There are many types of clay growing media out there such as turface or hydroton, used for potting soil and aquaponics. They give a mix the clay advantages of high cation exchange capacity and water holding ability, while avoiding a sticky pudding or brick. They are inert and long lasting.
I'm wondering if one couldn't make the stuff on a small scale locally. I'm not sure how exactly it is made so that it is porous, but I know it involves pretty high temperatures.
I've got two ideas:
1. For small scale testing of recipes and temperatures, would a microwave kiln work? These are small inserts that go inside a standard microwave for making glass or ceramic ornaments.
2. For large scale production, what if a rocket J tube was made of clay, perhaps with straw or sawdust mixed in, and let to dry. Then it could be wrapped in rock wool insulation and fired. I imagine that it would not hold up too well, but before it fell apart, would the clay have turned into something like the desired product? Any organic matter would have turned into biochar, which is a good potting mix ingredient on its own right.
Any other ideas on how to achieve this? The background is that I'm trying to start a permaculture nursery which would use all recycled or locally sourced materials, and I've got a giant pile of clay subsoil in the back yard.
Location: Denver, CO
posted 2 years ago
Or could I coat the inside of a brick rocket J tube with my mixture to be fired?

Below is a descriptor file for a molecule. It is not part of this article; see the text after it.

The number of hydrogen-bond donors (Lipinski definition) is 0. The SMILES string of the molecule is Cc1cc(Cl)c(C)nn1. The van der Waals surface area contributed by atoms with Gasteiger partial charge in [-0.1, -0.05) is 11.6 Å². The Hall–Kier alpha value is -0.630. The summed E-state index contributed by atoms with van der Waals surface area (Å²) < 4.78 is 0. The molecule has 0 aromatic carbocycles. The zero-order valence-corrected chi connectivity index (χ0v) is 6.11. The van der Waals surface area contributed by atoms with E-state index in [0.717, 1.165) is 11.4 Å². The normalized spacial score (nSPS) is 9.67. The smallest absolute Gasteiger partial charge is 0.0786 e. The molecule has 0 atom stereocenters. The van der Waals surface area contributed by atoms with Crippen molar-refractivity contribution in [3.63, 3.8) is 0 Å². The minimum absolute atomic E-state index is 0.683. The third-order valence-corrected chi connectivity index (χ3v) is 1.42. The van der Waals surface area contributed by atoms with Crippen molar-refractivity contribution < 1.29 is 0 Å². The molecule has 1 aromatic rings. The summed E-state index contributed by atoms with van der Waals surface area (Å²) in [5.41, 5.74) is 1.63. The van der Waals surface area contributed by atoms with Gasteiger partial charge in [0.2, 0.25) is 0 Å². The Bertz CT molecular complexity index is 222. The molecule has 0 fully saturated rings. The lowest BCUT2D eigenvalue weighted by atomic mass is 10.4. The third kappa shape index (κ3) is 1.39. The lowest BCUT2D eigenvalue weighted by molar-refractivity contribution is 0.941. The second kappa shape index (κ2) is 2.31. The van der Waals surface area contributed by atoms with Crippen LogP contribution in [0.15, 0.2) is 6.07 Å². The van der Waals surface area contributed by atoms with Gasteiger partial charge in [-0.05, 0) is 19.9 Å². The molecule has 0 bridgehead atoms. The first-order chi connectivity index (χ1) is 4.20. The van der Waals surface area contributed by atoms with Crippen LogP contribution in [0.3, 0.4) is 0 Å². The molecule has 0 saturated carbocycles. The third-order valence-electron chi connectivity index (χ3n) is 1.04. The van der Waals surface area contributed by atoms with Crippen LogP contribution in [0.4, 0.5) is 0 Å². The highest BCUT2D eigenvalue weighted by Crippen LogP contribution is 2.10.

Depending on your definition of "local", you might consider using cinders from Dotsero Volcano. I bet that simple accounting would show that it requires less fuel to import cinders than it would to fire clay.
(Edit to add: OK, I did the math. It takes about a gallon of fuel to import a ton of cinders from the volcano. It would take more than 30 gallons of fuel to fire a ton of clay.)
I think that there are three coal burning power plants in the Denver metropolitan area. Perhaps you could acquire cinders from them.
Gilbert Fritz wrote:I guess we would have to factor in the impact of cinder mining on the local environment.
While considering externalities, I hope that you consider the environmental impact of mining clay.
I bet that if you visit the stone yard of the company that supplies your local landscapers, that they will have cinders from the volcano. Around here, they often come screened to "pea-gravel" size, which is about 1/4".
When I consider externalities, I often find that doing things myself requires more energy than using materials that are acquired in bulk in far away places... For example. On a per pound basis, it takes more fuel for me to take vegetables 10 miles to market in my pickup than it does to bring them 1200 miles from California on a semi.
As for the clay soil, clay is "mined" in the already heavily modified environment of the Denver metro area as a result of building construction. But if it was done on a large scale, then I guess yes it would be damaging.
On the other hand, if I fired the clay with carbon neutral wood (planting enough trees to take up CO2) then that would be better then burning oil to transport cinders.
I'm also wondering about crushed bricks.
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